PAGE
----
• canyonjoy

    I found it very interesting that several panelists said there was too much pressure to make a pretty layout each time but then they were okay with their art journaling efforts often being “just okay.” I think we create stress for ourselves in many ways but if we look at the whole of what we do, sometimes the solution is simple. Just do it. Me? I don’t aspire to make every layout pretty, just pleasing enough to my eye that I can easily move on because when I looked at those pages years later, it isn’t perfection I’m seeking. It’s the memories. Did I succeed in saving those? Yep. I’m good.

  • jenniferswilson

    What an awesome episode! I have always been too Type A to try art journaling but last night I went out to buy the Strathmore art journal and a few supplies. I need a new challenge and something that’s just for me. Can’t wait to get started!

  • Tori Bissell

    I love the “idea” of art journalling but I totally haven’t done it before. I totally agree with Noell’s thought of “timididity”. I would love to try it but are sorta timid about it. I also have so much on my plate with other art styles I’m a bit worried about the time it would take to get started and gather supplies and learn what to do. I wonder for those who are doing art journalling…how long did it take for you to get started? and to feel comfortable with it? How do I solve the desire to have all supplies the ‘greats’ have?

  • Annigoni

    Loved Dina’s ‘stamp compendium’ idea, and Julie’s suggestion of using deli paper to collage the stamped images onto the journal page. I find that when I’m too busy to scrapbook and there aren’t enough hours in the day, art journalling is my creative lifeline – it’s not fussy, I don’t stress about how it looks, and just 15 minutes can de-stress me. Thank you for a truly inspiring episode.

  • Angela Daly

    I love love this episode !! I follow the guests regularly on their blogs and I have taken on line classes with them, I am a scrapbooker since the year 2000 and I have evolved in to art journaler in the last 4 years bc sometimes is easier to paint tags or work on a background page for 15 min a day, than to create a scrapbooking page in that amount of time. So I create art journaling pages in stages, enjoying the process.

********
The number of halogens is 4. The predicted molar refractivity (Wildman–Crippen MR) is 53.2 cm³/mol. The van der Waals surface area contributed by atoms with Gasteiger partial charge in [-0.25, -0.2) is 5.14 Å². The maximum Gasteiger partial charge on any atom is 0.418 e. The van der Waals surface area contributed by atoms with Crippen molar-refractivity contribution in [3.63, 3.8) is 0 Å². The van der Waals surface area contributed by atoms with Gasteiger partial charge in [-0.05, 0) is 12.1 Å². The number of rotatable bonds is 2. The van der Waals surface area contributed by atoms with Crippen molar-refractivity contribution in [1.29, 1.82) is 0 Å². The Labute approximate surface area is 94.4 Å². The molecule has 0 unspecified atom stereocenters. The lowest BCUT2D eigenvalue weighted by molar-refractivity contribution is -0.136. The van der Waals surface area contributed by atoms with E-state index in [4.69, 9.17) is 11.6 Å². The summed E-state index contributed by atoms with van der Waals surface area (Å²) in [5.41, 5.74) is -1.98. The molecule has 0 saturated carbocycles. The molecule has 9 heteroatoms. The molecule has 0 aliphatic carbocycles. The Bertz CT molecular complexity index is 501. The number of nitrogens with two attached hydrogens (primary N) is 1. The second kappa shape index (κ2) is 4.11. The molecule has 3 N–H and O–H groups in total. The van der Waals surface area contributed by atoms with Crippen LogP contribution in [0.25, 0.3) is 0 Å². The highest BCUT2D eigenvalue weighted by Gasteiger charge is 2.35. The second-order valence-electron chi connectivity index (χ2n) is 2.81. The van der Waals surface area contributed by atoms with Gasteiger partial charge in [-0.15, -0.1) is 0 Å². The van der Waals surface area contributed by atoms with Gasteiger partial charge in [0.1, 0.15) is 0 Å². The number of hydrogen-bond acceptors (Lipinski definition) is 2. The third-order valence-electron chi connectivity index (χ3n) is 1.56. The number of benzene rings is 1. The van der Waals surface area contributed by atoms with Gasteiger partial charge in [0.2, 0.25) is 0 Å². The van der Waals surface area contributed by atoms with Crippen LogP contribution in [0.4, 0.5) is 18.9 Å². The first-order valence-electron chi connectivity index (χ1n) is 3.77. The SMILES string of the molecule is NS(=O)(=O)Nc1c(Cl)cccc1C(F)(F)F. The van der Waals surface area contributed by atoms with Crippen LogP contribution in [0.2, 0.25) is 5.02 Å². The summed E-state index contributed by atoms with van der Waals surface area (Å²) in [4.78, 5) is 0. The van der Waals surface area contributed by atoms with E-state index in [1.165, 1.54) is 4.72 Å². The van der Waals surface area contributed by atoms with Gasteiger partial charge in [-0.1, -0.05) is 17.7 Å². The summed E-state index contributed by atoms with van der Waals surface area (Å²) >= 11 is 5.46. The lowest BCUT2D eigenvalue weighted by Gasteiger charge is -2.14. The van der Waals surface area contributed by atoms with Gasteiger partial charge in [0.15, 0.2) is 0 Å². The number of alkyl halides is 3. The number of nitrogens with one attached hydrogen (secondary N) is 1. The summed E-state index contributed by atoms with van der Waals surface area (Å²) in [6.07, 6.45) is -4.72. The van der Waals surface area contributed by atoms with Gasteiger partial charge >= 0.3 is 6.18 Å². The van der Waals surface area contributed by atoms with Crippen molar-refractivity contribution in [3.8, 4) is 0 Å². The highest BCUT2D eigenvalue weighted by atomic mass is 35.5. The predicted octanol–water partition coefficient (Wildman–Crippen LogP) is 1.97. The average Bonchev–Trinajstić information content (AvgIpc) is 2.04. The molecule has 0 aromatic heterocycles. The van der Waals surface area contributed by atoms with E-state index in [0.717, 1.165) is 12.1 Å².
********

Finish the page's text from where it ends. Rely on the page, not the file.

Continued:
Project life and art journaling are my two passions now. I am enrolled in wilna’s Art to heart class and Life Book with Tamara Laporte for the last 3 years, both classes are amazing !!! thanks for the conversation and hopefully have more art journaling episodes in the future.

  • teddi

    i’ve art journaled since around 2006? i scrapbooked first. i’m an old school journal keeper too. i like the blank page. it excites me. i’m like woo hoo a new book i can create in. i’ve tried all kinds of journals. strathmore visual art journals are my fave. i have several kinds of books going at once too, & i don’t waste the paint on my palette either. as far as materials. i’d say start with excites you. use your scrapbook supplies. glue sticks & magazines for collage are fun too. you just treat the magazine images like a photo on a scrapbook page. remember when you had cd muckosky on & her pick of the week was the prang watercolors? you can get them at any craft store. they’re good pigment. only get a small amount of material & play with those to see if you like them. better yet go to a party or class where you can try each other’s materials. then you can slowly add more things. lately i’ve been using old school crayola crayons. i bought a brand new box with 64 crayons & the sharpener. i’ve been loving it. i like how they blend. i like that they don’t smear onto the next page. i can cover a lot of space, & shade with them. plus i really do like having all those colors.

  • Amy O

    Before “the announcement” I started listening to every single one since PRT001! Give it a try – it has been a very interesting experience, who the guests were (I didn’t realize how many times Julie and Dina were on in the first 70 episodes or so!), the fact that Project Life was not as all-encompassing as it is now back in 2011 and how fast it has grown, and you will also see trends that are still here and some that are no longer around anymore. PRT is an amazing time capsule of the paper arts industry! (currently re-listening to PRT073!)

    Rachael, give the whole series a re-listen – you’ll love it!

    And yes, I am a non-schmo!

  • Amy O

    I absolutely LOVED this episode – I guess I’m part of that 1% who just lets go and journals… I listened the day it came out on my commute home and people around me in traffic must have thought that I was crazy (or on the phone) talking back to my car radio all of the way. I am sure that all of the classes I have taken with Dina over the past few years definitely influenced my “let it go” – if she is in your area sign up as soon as you can (and for all of them, you’ll regret it if you don’t!)